< │    1    │   'Latte'    │ 'https://upload.wikimedia.org/wikipedia/commons/thumb/9/9f/Latte_at_Doppio_Ristretto_Chiang_Mai_01.jpg/509px-Latte_at_Doppio_Ristretto_Chiang_Mai_01.jpg' │
< │    2    │ 'Cappuccino' │                               'https://upload.wikimedia.org/wikipedia/commons/e/ed/Wet_Cappuccino_with_heart_latte_art.jpg'                               │
< └─────────┴──────────────┴───────────────────────────────────────────────────────────────────────────────────────────────────────────────────────────────────────────────────────────┘
<

To exit the REPL and return to debug console, type Ctrl + C.

Setting breakpoints

We already mentioned that a debugger statement found in the code is a breakpoint. But we can also set breakpoints through the debugger console using the setBreakpoint|sb command.

  • Set a line breakpoint (setBreakpoint(n), sb(n))

    Adds a breakpoint at the provided line number n in the current script.

  • Set a function breakpoint (setBreakpoint('fname()'), sb('fname()'))

    Adds a breakpoint at the first line of the function identified by fname().

  • Set a script breakpoint (setBreakpoint('filename.js', n), sb('filename.js', n)

    Adds a breakpoint at the nth line of the script identified by filename.js.

Manually adding breakpoints from the debug console can be very useful when debugging callbacks, which cannot be easy stepped into.

break in routes/index.js:9
  7   debugger
  8   const filename = 'coffee-recipes.json';
> 9   readJson(filename)
 10     .then((recipes) => {
 11       res.render('index', { title: 'Sample express app', recipes });
debug> setBreakpoint(11)
  6 router.get('/', (_req, res) => {
  7   debugger
  8   const filename = 'coffee-recipes.json';
  9   readJson(filename)
 10     .then((recipes) => {
>11       res.render('index', { title: 'Sample express app', recipes });
 12     });
 13 });
 14

Watching expressions

“Watching expressions” are used to monitor the changes on a variable without the need to enter the REPL and type again and again.

To start watching, write watch('expression') where expression is any javascript expressions, like variable names, function calls, etc.

break in routes/index.js:7
  5 /* GET home page. */
  6 router.get('/', async (_req, res) => {
> 7   debugger
  8   const filename = 'coffee-recipes.json';
  9   const recipes = await readJson(filename);
debug> watch('filename')
debug> watch('recipes?.[0]?.title')

On the next steps, the watched expressions result will be visible, showing every change.

break in routes/index.js:9
Watchers:
  0: filename = 'coffee-recipes.json'
  1: recipes?.[0]?.title = undefined

  7   debugger
  8   const filename = 'coffee-recipes.json';
> 9   const recipes = await readJson(filename);
 10
 11   res.render('index', { title: 'Sample express app', recipes });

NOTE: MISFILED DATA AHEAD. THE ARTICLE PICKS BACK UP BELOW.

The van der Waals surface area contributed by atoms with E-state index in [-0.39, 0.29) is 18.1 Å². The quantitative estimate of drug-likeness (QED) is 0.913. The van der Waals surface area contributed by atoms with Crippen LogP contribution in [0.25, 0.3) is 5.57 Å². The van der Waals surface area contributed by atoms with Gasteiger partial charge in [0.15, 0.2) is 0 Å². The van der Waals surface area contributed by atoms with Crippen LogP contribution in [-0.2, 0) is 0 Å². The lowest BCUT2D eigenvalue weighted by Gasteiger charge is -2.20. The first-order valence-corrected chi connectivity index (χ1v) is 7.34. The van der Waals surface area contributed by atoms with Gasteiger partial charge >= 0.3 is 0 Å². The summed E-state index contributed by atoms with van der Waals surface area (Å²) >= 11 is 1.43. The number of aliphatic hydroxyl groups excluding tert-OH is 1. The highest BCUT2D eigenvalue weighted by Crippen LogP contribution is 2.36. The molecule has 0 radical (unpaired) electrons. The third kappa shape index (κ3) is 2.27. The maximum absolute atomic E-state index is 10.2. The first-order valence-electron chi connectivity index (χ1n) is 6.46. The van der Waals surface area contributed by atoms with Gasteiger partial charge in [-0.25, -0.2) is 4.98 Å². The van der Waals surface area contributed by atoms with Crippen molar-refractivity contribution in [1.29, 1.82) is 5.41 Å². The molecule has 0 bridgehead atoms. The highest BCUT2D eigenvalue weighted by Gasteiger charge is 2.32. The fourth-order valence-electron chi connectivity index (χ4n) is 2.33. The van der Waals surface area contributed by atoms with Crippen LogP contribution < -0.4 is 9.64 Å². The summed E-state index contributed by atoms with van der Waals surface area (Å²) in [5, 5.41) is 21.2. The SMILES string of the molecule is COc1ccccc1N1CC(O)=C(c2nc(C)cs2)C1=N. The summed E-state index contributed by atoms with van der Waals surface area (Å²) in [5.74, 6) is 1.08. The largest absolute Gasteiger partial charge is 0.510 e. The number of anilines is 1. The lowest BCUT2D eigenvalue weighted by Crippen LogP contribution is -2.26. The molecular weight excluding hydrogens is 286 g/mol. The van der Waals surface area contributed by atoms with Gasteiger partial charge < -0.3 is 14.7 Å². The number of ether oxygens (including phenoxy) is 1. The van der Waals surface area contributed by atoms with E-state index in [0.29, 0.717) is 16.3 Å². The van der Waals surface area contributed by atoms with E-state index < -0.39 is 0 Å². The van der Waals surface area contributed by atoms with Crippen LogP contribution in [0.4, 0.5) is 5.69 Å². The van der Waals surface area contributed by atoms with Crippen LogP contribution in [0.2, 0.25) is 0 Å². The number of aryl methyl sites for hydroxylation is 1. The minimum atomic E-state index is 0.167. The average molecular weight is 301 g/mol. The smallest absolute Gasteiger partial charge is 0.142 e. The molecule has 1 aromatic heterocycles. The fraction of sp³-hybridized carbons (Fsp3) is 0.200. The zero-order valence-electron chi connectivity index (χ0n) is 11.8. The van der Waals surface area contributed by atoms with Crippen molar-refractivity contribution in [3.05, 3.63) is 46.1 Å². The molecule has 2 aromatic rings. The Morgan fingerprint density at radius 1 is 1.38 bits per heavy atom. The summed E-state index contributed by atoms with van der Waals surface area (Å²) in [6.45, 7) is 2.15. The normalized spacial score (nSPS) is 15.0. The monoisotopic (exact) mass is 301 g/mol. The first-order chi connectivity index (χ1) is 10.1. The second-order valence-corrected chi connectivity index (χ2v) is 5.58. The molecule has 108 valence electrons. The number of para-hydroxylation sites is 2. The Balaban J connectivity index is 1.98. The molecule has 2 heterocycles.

debug> n
break in routes/index.js:11
Watchers:
  0: filename = 'coffee-recipes.json'
  1: recipes?.[0]?.title = 'Black'

  9   const recipes = await readJson(filename);
 10
>11   res.render('index', { title: 'Sample express app', recipes });
 12 });
 13

Using the Chrome Web Tools

Some may say that the node debugger doesn’t have many features in comparison with other languages, or that is hard to use. But that is probably because there is a full-featured alternative that (almost) everyone has access to, as we can use the Chrome Web Tools to debug and inspect Node.js applications, much like we do in the frontend.

For that, we will start the V8 inspector, which will wait for incoming client applications to connect, and use a standard Chromium browser, like Google Chrome, Chromium, Brave, etc.

To start, run your application with the --inspect flag.

node --inspect bin/index.js

Like when we run node inspect, this command will start the inspector and listen on the default port 9229, but instead of also opening the debugger console it will only wait for client connections.

Then, open your Chromium browser and type chrome:inspect in the address bar.

Make sure the Discover network targets option is enabled and then you shall see your application listed under Remote Target. Click on the inspect link to start debugging.

chrome web tools example

This gives you the full potential of the debug features of Chrome Web Tools, including step-by-step debugging, breakpoints, and watch expressions and yet in-source inspecting, folding objects, console, syntax highlight, source maps, etc.

For more on how to debug using the Dev Tools check our Debugging in Frontend post.

Conclusion

So, as we can see, Node.js offers plenty of options to debug your backend applications.

For people more used to a terminal, the command line debugger will suffice in most cases, while the Chrome Web Tools are a great option too, especially for those who prefer a more visual solution. You can also use your editor of choice or IDE and the included debug tools or plugins with a few configuration steps.

I personally prefer the command line debugger, but I still use the Chrome Web Tools when I need a wider look at the scope or when source maps are being used.

Sources and Credits